Social distancing has the world on standstill, but that doesn’t mean your growth has to be

At this point, most of us have been in quarantine or social distancing for about a month give or take. As a society we really aren’t used to having immense amounts of time on our hands, and so if I was to guess how the first few weeks of quarantine went for most people (just based on a hunch really, not experience or anything of course), I would say this:

Week 1: Massive amounts of confusion and uncertainty which translates to people wanting to have as much certainty as they can. Ie. Grocery shopping (without hoarding!), attempting to stick to a sleep schedule and generally, trying to be a responsible person.

Week 2: Netflix binges with friends (and Netflix party), waking up at 10 am, and taking walks (6 feet apart) because you really need to get away from your family for a bit.

Week 3: Maybe that would be a good time to do that thing I’ve been meaning to do for years…actually, watching the Cuomo brothers argue sounds good about now.

Everyone’s new favorite source of entertainment

….And you get the point. A month later, the majority of people have become complacent with their time, even if they started out strong. Quarantine, with its vast amount of time, little to no separation between home life and work life, and the constant stream of news that can be really difficult to sift through, has really been rough on all of us. Not in the sense that it’s particularly strenuous- it’s just a massive shift from what we’re used to.

Our society is built with structures that shape our lives. Kids from ages 5–18 go to school every morning for 7-8 hours. People go to work at their 8–5 job. We all return home to our houses to relax and settle in for the evening. And with that structure pretty much dissolved, where does that leave us?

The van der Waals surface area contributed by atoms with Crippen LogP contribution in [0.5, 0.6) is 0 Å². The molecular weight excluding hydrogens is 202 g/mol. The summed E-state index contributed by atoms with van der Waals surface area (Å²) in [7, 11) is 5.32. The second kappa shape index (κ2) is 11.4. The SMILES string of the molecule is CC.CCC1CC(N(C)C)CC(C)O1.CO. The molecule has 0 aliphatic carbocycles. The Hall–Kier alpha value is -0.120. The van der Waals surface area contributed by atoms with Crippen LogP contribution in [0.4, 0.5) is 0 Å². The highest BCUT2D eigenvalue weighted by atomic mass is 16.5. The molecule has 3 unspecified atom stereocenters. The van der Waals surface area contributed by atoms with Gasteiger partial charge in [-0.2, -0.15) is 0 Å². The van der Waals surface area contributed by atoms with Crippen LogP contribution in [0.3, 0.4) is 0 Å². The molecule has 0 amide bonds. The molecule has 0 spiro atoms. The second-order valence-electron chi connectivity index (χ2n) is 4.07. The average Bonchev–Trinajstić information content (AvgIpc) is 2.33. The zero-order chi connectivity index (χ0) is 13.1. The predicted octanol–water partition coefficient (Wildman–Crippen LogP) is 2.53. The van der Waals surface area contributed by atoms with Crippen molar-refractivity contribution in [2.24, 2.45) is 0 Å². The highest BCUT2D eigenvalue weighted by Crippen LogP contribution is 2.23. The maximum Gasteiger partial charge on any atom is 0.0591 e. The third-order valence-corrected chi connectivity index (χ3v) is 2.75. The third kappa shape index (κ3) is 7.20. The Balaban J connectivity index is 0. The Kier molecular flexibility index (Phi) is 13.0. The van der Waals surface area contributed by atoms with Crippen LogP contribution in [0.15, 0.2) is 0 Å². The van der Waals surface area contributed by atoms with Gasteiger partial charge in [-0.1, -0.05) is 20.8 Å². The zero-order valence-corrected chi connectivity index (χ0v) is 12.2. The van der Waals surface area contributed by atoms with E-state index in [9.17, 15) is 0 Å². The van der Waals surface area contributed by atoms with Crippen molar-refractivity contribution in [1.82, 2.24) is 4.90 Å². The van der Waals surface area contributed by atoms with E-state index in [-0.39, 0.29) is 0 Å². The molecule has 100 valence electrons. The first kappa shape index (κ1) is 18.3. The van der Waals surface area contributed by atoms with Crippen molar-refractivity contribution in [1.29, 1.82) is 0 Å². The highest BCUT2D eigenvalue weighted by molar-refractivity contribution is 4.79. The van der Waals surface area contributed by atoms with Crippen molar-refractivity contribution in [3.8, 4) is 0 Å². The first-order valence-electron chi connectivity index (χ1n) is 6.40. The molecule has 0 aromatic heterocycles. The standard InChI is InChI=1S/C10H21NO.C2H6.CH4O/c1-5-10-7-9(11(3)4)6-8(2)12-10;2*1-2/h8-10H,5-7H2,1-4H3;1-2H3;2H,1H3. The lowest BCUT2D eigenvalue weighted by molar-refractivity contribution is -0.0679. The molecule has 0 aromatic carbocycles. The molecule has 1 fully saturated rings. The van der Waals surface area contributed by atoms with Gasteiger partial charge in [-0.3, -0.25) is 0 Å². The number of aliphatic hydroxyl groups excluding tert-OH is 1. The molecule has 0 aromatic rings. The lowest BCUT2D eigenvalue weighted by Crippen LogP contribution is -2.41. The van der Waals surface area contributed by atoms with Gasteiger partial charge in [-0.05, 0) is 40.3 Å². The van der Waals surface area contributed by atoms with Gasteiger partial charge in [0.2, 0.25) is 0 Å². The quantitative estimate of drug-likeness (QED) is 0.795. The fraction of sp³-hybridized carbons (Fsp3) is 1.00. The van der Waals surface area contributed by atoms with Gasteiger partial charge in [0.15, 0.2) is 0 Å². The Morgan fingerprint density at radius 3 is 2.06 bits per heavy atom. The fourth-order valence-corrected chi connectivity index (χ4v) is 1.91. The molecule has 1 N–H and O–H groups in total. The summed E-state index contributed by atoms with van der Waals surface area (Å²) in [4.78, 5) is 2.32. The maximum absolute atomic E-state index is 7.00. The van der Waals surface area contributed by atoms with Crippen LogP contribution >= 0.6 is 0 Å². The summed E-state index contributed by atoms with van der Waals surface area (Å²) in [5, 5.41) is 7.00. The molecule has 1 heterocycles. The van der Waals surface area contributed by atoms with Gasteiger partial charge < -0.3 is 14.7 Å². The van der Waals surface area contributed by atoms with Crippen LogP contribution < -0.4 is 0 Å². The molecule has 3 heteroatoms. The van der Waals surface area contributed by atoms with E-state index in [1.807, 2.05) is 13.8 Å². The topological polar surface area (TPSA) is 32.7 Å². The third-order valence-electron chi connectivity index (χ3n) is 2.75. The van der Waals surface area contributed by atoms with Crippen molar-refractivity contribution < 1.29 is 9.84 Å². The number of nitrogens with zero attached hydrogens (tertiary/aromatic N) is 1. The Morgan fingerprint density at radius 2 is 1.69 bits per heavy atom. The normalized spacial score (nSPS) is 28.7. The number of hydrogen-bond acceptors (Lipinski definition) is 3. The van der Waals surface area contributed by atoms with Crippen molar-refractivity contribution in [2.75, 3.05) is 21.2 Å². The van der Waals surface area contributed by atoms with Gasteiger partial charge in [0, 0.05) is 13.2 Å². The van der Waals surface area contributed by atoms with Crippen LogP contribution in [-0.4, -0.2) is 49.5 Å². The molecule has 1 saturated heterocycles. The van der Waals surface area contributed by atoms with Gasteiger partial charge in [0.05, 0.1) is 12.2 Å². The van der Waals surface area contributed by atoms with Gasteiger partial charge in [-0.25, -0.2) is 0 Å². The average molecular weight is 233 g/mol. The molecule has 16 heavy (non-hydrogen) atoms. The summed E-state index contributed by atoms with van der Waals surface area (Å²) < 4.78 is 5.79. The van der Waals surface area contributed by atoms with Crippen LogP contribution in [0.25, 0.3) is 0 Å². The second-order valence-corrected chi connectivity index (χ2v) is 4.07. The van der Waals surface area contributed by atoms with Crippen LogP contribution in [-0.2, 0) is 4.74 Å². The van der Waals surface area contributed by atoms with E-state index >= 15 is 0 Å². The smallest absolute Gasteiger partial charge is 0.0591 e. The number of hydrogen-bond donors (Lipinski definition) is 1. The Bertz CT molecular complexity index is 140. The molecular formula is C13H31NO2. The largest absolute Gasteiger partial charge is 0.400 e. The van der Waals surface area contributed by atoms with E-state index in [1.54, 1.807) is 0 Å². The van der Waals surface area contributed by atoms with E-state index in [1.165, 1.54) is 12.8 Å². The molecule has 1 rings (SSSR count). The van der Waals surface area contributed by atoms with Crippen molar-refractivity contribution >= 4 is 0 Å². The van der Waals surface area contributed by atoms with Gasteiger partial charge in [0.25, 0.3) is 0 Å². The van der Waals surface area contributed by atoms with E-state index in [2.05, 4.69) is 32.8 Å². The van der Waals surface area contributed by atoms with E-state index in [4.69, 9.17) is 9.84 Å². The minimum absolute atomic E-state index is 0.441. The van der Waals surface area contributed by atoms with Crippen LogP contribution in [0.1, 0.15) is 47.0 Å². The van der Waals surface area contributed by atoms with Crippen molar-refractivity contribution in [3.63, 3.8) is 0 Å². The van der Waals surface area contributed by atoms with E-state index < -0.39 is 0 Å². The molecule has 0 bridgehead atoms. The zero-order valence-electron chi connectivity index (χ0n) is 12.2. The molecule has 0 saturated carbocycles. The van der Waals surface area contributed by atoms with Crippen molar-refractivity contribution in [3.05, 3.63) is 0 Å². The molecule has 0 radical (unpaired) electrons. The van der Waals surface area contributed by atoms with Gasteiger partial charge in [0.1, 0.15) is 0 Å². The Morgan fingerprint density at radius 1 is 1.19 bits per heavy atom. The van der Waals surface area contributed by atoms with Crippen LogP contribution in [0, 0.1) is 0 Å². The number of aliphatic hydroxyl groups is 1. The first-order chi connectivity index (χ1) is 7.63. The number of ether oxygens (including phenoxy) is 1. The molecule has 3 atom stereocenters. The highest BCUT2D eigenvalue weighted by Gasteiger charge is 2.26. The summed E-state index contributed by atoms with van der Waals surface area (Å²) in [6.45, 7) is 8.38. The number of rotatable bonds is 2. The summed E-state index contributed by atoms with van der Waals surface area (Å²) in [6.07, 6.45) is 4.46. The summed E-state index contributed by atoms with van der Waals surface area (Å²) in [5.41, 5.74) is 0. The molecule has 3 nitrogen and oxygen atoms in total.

Floundering for the most part- unable to figure out the proportions of how our time should be spent. To work or just relax? Do I still work out if I don’t have access to a gym, or does the fact we’re in quarantine render that pointless? Is there a point to studying if exams are cancelled or should I use this time to try to get ahead of the material? All these decisions, and the truth is when faced with difficult decisions, it’s easier not to make them at all.

It’s easy enough just to pin the blame on the giant wrench COVID-19 has thrown at us and leave it there. (Of course if you or your family is facing difficulty during this time, ignore this, this isn’t referring to you. Stay safe and I hope you are able to overcome this.) To get comfortable in the weird limbo we’re all in and just be satisfied with filling the time with instant gratifiers like SnapChat, YouTube, or Netflix.

It doesn’t have to be that way though.

The coronavirus and the resulting quarantines are obviously a bad thing, but that doesn’t mean nothing good can’t come from it. Recognize that this is a once in a century type event, but don’t let that be an excuse to become comfortable. Flip it as “this is a once in a century opportunity for me to grow as a person.”

I mean you could feel like this

Instead of reverting to a state of potato-dom (yes you still have to take frequent showers and change that hoodie), remember that thing you said you would do if you had the time? Whether that’s learning a new language or spending more time with family, or catching up on that row of books on your bookshelf, there are things you can do to make the best of the situation and keep growing. Workout your mental muscles, workout your physical muscles, and spend some time pushing yourself forward, so that whenever this pandemic is over and we go back to whatever is normal, you can look back and be satisfied that you took strides forward, rather than standing still.

Key Takeaways:

  • Quarantine and social distancing has the world on standstill, but it doesn’t mean you have to be
  • Wearing your favorite hoodie constantly is NOT your only option
  • Use the time you have now to grow yourself (it will be worth it)

Hi, I’m Hana Samad, an 11th-grade student, and an Innovator at The Knowledge Society. I’m a VR and AR developer with a special interest in AR wearables.

If you’re interested in my progress or have any thoughts or comments about what I’ve written feel free to:

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